US Natgas Jumps 4% To Fresh 13-Year High on Small Storage Build

(Reuters) — U.S. natural gas futures gained about 4% to close at a fresh 13-year high on Thursday on a smaller than usual storage build and a recent drop in U.S. output.

Also supporting futures prices in recent days, spot gas prices soared this week due to unusual cold in Alberta, Canada and unusual heat in the U.S. Mid Atlantic region.

The U.S. Energy Information Administration (EIA) said utilities added 15 billion cubic feet (Bcf) of gas to storage during the week ended April 8, which matched the 15- Bcf build analysts forecast in a Reuters poll and was much smaller than the increase of 55 Bcf in the same week last year and a five-year (2017-2021) average increase of 33 Bcf.

Last week's increase boosted stockpiles to 1.397 trillion cubic feet (Tcf), or 17.8% below the five-year average of 1.700 Tcf for this time of the year.

U.S. front-month gas futures rose 30.3 cents to settle at $7.300 per million British thermal units (mmBtu), their highest close since October 2008.

For the week, the contract gained about 16%, its biggest weekly percentage increase since August 2020.

Record global demand for U.S. liquefied natural gas (LNG) has kept the front-month in technically overbought territory with a relative strength index (RSI) over 70 for a 12th day in a row for the first time since September 2019 and boosted the 12-month strip to its highest since November 2008 for a second straight day.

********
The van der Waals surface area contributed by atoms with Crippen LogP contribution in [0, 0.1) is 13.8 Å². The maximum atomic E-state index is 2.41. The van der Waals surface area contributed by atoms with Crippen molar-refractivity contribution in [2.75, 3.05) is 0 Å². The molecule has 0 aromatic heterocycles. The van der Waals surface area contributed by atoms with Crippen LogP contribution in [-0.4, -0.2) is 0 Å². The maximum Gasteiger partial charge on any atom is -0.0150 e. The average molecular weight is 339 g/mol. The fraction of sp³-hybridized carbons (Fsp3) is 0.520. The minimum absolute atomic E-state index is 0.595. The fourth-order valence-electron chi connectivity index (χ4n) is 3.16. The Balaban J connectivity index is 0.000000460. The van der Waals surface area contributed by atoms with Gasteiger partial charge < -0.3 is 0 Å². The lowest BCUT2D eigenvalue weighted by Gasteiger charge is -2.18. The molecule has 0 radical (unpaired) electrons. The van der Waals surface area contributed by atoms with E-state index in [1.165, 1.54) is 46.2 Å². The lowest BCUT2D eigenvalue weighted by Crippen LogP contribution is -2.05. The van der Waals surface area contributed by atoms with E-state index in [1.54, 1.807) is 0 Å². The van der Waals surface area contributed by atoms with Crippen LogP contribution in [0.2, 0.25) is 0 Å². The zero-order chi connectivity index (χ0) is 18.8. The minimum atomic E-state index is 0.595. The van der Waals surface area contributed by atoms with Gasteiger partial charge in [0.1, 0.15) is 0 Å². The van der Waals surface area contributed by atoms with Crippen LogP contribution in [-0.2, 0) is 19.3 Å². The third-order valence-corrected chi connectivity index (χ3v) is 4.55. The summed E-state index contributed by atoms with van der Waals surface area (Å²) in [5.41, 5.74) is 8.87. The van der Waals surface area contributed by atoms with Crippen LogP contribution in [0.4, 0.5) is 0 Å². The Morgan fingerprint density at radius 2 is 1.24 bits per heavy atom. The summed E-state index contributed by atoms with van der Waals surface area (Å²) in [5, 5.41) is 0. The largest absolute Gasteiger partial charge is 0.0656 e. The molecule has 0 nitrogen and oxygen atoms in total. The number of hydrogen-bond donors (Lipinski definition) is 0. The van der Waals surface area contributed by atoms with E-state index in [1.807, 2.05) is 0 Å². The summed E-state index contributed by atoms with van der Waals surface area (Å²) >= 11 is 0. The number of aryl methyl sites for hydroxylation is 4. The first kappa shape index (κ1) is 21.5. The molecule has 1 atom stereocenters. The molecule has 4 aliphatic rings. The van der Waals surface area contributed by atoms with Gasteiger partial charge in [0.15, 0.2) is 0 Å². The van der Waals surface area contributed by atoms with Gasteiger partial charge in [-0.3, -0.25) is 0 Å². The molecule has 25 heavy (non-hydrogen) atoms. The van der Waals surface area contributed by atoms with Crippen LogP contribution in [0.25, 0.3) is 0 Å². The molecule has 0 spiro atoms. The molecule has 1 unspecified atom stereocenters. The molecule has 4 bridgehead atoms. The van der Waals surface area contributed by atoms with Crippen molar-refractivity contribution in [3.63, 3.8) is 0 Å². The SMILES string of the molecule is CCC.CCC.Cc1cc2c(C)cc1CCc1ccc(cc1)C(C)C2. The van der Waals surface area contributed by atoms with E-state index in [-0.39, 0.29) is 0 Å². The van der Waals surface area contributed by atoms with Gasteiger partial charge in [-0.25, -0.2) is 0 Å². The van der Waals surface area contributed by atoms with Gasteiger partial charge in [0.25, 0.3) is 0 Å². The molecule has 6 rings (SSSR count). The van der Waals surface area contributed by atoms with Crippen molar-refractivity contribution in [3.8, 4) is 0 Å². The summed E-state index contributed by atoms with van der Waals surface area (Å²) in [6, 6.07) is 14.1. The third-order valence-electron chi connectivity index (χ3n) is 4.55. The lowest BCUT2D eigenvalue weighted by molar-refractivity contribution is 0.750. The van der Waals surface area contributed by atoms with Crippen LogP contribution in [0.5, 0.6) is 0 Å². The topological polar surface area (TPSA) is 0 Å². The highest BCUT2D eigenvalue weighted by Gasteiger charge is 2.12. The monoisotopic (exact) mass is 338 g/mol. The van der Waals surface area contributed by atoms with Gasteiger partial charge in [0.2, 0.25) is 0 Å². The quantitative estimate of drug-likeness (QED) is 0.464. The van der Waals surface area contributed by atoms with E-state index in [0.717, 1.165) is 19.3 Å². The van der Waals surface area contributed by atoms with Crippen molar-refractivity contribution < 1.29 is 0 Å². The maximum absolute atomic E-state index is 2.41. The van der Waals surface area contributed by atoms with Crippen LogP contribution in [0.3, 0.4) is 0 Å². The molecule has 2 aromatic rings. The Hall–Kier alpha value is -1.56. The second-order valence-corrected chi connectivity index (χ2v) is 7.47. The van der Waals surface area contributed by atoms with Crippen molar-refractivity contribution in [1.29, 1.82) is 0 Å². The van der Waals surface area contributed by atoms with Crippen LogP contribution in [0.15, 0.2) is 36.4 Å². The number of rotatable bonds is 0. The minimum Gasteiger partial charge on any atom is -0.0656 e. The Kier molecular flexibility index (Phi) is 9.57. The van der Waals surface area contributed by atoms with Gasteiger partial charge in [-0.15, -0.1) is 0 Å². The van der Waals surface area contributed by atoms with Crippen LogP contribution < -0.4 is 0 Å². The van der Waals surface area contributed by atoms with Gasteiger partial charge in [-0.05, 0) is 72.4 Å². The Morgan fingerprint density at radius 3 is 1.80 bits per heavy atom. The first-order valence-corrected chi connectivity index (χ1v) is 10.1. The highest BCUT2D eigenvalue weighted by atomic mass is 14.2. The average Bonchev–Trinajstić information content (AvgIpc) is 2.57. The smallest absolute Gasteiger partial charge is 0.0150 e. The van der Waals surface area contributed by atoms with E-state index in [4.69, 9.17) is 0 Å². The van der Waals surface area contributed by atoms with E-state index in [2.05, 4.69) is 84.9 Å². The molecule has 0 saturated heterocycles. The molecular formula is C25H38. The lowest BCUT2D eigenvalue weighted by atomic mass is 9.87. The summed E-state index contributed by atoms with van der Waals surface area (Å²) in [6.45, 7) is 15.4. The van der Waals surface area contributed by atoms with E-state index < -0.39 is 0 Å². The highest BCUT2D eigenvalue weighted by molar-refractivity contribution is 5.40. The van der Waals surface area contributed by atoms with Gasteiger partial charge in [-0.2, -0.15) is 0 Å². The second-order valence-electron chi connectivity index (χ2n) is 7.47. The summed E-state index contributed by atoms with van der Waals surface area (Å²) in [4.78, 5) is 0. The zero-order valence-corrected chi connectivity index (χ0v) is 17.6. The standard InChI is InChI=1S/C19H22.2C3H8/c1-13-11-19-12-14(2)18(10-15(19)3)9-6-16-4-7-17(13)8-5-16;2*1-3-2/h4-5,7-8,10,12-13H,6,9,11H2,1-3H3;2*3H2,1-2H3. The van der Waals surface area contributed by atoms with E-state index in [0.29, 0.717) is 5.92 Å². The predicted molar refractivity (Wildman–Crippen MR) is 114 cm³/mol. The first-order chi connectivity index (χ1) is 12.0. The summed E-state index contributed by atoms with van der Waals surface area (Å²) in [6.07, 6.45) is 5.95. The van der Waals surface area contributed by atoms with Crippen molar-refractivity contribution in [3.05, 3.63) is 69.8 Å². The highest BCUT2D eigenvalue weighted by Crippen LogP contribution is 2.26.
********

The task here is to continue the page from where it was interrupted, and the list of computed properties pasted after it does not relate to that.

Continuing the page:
U.S. gas futures have soared about 96% already this year with much higher prices in Europe keeping demand for U.S. LNG near record highs since Russia invaded Ukraine on Feb. 24.

U.S. gas prices have soared about 57% over the past month, yet European gas, currently around $28 per mmBtu, fell about 22% during that time as Russia keeps sending supplies via pipeline and LNG vessels keep delivering cargoes.

Despite recent gains, the U.S. gas market remains mostly shielded from much higher global prices because the United States is the world's top gas producer, with all the fuel it needs for domestic use and capacity constraints that inhibit exports of more LNG no matter how high global prices rise.

Data provider Refinitiv said average gas output in the U.S. Lower 48 states rose to 94.6 billion cubic feet per day (Bcf/d) so far in April from 93.7 Bcf/d in March, down from December's monthly record of 96.3 Bcf/d.

On a daily basis, output dropped about 1.9 Bcf/d over the past few days to a preliminary 93.4 Bcf/d on Thursday. Preliminary data is often revised.

The amount of gas flowing to U.S. LNG export plants slid from a record 12.9 Bcf/d in March to 12.4 Bcf/d so far in April due mostly to declines at Freeport LNG's facility in Texas. The United States can turn about 13.2 Bcf/d of gas into LNG.

Since the United States will not be able to produce more LNG anytime soon, the country has worked with allies to divert more LNG exports to Europe to help EU countries and others break their dependence on Russian gas.

Russia, the world's second biggest gas producer, provided about 30%-40% of Europe's gas in 2021, totaling about 18.3 Bcf/d.

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